Job security, lifestyle and plugging along in the new economy as a 30-year-old

We must view young people not as empty bottles to be filled but as candles to be lit. – Robert Shaffer

There is no sadder sight than a young pessimist. – Mark Twain

I am facing a crunch at work with bringing in ‘numbers’. As my tenure has progressed, so have the expectations that the dreaded word of “sales” is more a growing part of my universe. I say dreaded because to be known as a salesperson these days can be a kiss of death. You’re known as always trying to push something. You have an agenda. You don’t have conversations, but exchanges of words that should mean something to your bottom line. I don’t think of myself as a salesperson, but rather as a marketer by heart that can help influence people into making decisions based on their current needs. I find myself thinking a lot more about the future and wondering what I want to be known for and what I want to do. I am 30 years old and feel like life is just beginning.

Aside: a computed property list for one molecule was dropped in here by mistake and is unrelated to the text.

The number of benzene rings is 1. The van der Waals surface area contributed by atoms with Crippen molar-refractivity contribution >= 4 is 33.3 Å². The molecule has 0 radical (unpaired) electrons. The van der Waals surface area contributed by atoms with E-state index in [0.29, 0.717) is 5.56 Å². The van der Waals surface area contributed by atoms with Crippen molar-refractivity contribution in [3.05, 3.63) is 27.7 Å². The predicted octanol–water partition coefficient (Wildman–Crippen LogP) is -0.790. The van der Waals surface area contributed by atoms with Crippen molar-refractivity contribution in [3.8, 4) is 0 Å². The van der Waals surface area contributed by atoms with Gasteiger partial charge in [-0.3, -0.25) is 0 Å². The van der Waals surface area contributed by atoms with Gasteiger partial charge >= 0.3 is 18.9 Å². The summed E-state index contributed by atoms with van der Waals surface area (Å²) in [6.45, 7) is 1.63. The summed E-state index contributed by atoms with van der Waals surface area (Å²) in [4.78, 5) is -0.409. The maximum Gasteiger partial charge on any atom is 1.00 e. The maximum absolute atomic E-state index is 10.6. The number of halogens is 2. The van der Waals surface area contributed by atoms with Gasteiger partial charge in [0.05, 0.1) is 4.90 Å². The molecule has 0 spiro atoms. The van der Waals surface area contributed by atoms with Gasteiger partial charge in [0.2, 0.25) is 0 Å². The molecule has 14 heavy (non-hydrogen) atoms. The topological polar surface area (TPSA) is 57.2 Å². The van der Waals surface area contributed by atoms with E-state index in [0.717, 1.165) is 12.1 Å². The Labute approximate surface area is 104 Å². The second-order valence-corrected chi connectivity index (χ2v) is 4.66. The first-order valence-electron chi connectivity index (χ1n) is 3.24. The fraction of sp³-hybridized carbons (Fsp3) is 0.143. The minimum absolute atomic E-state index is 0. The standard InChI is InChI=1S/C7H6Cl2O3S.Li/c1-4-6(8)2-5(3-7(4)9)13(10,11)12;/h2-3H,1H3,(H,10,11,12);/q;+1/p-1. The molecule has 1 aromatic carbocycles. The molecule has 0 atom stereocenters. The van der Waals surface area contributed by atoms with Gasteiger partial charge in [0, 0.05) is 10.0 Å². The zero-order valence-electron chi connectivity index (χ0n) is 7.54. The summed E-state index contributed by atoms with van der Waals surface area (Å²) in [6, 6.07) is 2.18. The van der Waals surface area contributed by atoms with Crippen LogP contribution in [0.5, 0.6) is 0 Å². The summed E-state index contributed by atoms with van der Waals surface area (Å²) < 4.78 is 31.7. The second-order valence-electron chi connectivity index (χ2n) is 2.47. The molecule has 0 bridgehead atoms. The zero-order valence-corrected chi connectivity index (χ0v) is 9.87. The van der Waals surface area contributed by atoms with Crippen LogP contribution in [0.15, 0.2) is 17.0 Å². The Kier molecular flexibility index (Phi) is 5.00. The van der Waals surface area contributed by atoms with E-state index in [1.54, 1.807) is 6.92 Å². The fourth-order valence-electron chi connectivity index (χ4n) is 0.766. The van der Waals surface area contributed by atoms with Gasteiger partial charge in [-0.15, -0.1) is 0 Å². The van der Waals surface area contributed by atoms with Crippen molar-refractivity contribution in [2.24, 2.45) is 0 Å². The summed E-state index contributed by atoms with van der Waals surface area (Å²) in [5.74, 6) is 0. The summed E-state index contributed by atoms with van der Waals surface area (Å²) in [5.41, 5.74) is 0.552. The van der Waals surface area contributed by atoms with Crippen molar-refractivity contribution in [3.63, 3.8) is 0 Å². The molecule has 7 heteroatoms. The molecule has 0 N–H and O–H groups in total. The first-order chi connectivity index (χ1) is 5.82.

I was talking tonight with a friend who is having issues with his work. Because of an out-of-character shift in focus at his firm, he is now working in a lockdown environment. They have let quality people go because there simply wasn’t enough work for them but the excess they have piled on to everyone else with the expectation of just working longer hours. A 50-hour work week has now turned into an 80-hour work week. It’s starting to wear on him and he is thinking about looking other places for work, just a few years removed from finding what he thought was a home for a long, long time. He is also just 30 years old.